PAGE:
Sync Strategies Part 2: Two-Way Syncs

Document created by Adam Arrowsmith Employee on Jul 21, 2016
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This four-part series discusses various methods and considerations for keeping multiple applications in sync, including one-way, bidirectional, real-time/event-based, and hub-and-spoke.






This article builds on the incremental integration goodness discussed in Sync Strategies Part 1: One-Way Syncs.


You might often hear the term bidirectional or two-way sync used casually to describe a need for records to be exchanged between two applications. In many cases though, this translates to some types of records need to go from A to B and other types of records need to go from B to A. However integration developers are keen to recognize this as simply a collection of unrelated one-way syncs. A true two-way sync situation is when changes to the same record type are made in either of two applications and must be synced to the other application.


Although practically speaking a two-way sync is in fact two one-way syncs between the same applications, the fact that both applications can update the same records back and forth presents a few unique challenges. This situation more commonly occurs with master data records (e.g. customers, contacts, vendors, etc.) as opposed to transactions (e.g. invoices, payments, etc.) that are typically synced one-way accordingly to business processes.


Challenge 1: Update Conflicts

If a record can be modified in either application, what happens when the same record is modified in both applications between syncs? Which application’s version should “win”? This problem is addressed by choosing one of the applications as the “master”, whose version will always overwrite that of the secondary application.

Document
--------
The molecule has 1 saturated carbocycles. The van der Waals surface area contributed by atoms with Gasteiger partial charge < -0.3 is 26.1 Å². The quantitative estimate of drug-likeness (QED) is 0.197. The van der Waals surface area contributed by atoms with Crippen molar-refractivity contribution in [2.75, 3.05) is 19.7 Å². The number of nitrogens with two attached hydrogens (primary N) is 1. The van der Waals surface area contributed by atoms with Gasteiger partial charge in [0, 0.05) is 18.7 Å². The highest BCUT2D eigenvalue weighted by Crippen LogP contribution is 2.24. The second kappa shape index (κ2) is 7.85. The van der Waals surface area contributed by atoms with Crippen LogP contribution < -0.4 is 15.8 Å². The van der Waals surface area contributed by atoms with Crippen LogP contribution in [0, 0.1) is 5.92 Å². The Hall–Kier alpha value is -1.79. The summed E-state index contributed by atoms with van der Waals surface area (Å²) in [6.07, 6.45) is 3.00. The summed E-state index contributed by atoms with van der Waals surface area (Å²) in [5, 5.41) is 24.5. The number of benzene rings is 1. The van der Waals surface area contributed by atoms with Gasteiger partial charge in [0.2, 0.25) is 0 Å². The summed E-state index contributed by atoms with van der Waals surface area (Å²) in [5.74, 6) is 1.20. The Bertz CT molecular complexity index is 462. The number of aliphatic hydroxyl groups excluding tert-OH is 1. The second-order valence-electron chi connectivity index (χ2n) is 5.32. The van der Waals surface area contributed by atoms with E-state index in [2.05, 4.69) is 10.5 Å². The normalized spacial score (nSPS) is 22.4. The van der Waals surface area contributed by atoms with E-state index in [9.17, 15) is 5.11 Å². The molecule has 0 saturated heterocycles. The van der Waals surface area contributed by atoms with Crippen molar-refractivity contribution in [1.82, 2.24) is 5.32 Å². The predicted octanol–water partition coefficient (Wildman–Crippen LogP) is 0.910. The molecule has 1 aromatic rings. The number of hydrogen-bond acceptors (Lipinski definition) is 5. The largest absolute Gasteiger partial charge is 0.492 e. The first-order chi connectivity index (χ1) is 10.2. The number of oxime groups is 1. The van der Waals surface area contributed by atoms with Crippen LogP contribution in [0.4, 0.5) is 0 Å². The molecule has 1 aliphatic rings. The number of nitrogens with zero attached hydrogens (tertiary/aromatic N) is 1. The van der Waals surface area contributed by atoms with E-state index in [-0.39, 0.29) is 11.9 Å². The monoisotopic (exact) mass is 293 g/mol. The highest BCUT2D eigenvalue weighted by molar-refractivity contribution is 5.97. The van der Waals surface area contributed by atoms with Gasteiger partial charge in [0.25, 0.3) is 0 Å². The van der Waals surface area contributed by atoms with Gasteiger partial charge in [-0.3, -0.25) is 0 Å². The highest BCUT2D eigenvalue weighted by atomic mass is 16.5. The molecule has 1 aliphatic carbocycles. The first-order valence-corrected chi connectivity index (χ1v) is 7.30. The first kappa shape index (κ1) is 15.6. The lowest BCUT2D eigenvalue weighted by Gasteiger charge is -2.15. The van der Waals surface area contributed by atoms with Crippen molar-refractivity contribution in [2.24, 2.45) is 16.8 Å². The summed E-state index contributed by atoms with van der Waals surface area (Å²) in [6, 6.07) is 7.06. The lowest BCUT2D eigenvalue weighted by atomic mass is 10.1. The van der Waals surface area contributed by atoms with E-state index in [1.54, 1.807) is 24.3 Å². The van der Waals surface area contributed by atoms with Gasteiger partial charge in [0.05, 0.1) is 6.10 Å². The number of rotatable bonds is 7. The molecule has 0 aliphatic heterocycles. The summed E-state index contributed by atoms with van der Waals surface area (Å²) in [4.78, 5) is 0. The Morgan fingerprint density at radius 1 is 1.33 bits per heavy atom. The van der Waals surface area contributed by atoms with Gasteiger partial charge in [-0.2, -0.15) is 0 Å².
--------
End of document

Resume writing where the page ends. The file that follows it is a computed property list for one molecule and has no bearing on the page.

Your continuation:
Again, a two-way sync is really just a pair of one-way syncs working in concert however depending on the capabilities of the applications themselves, the sequence in which those two syncs should execute will vary.


If the master application has the ability to determine if the submitted update is newer than the version it currently has (typically via an application trigger and/or requiring a previous version number be included in the request), records should be extracted from the secondary application first and “optimistically” synced to the master application. The master will reject/skip any updates that are older than its version. (More on triggers later.)



If the master application is unable to perform logic to reject stale updates, then records should be extracted from the master application first. Any conflicting changes made in the secondary application will be overwritten by the values from the master, then any other records that were only modified in the secondary application will be synced back to the master..



Some may argue why not just query the destination record to compare its last modified date to the record from the source application? While technically possible, one of the design tenants you should always strive for is to minimize external API calls whenever possible for performance (i.e. external calls are slow) and governance (i.e. some applications may limit the number of calls you can make in a given period of time) reasons. In reality, doing these sorts of lookups is only practical when dealing with very low volumes.